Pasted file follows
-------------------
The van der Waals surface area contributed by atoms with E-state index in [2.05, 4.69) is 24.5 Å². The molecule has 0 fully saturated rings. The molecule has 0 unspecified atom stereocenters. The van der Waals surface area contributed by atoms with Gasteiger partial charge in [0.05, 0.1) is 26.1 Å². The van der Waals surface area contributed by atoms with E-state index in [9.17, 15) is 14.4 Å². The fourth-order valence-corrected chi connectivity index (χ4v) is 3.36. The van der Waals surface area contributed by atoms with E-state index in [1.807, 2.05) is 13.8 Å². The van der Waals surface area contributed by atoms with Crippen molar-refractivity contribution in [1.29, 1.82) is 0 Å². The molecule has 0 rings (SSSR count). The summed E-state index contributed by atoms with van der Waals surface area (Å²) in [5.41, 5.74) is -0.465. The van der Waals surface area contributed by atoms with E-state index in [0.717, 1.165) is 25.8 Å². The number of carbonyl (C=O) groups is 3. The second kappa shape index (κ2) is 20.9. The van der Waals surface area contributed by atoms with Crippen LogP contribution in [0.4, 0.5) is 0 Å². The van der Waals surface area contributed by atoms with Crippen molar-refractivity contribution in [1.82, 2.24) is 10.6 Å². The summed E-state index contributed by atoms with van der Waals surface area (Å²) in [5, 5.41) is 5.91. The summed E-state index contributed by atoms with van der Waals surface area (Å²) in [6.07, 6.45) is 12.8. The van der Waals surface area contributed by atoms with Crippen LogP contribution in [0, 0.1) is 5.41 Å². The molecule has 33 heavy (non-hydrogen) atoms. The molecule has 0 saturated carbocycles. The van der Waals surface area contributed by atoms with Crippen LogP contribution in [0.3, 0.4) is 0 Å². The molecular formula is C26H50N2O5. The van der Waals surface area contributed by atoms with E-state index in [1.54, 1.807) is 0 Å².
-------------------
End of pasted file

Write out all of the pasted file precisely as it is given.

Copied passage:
The van der Waals surface area contributed by atoms with E-state index in [2.05, 4.69) is 24.5 Å². The molecule has 0 fully saturated rings. The molecule has 0 unspecified atom stereocenters. The van der Waals surface area contributed by atoms with Gasteiger partial charge in [0.05, 0.1) is 26.1 Å². The van der Waals surface area contributed by atoms with E-state index in [9.17, 15) is 14.4 Å². The fourth-order valence-corrected chi connectivity index (χ4v) is 3.36. The van der Waals surface area contributed by atoms with E-state index in [1.807, 2.05) is 13.8 Å². The van der Waals surface area contributed by atoms with Crippen molar-refractivity contribution in [1.29, 1.82) is 0 Å². The molecule has 0 rings (SSSR count). The summed E-state index contributed by atoms with van der Waals surface area (Å²) in [5.41, 5.74) is -0.465. The van der Waals surface area contributed by atoms with E-state index in [0.717, 1.165) is 25.8 Å². The number of carbonyl (C=O) groups is 3. The second kappa shape index (κ2) is 20.9. The van der Waals surface area contributed by atoms with Crippen LogP contribution in [0.4, 0.5) is 0 Å². The van der Waals surface area contributed by atoms with Crippen molar-refractivity contribution in [1.82, 2.24) is 10.6 Å². The summed E-state index contributed by atoms with van der Waals surface area (Å²) in [5, 5.41) is 5.91. The summed E-state index contributed by atoms with van der Waals surface area (Å²) in [6.07, 6.45) is 12.8. The van der Waals surface area contributed by atoms with Crippen LogP contribution in [0, 0.1) is 5.41 Å². The molecule has 33 heavy (non-hydrogen) atoms. The molecule has 0 saturated carbocycles. The van der Waals surface area contributed by atoms with Crippen LogP contribution in [0.3, 0.4) is 0 Å². The molecular formula is C26H50N2O5. The van der Waals surface area contributed by atoms with E-state index in [1.54, 1.807) is 0 Å².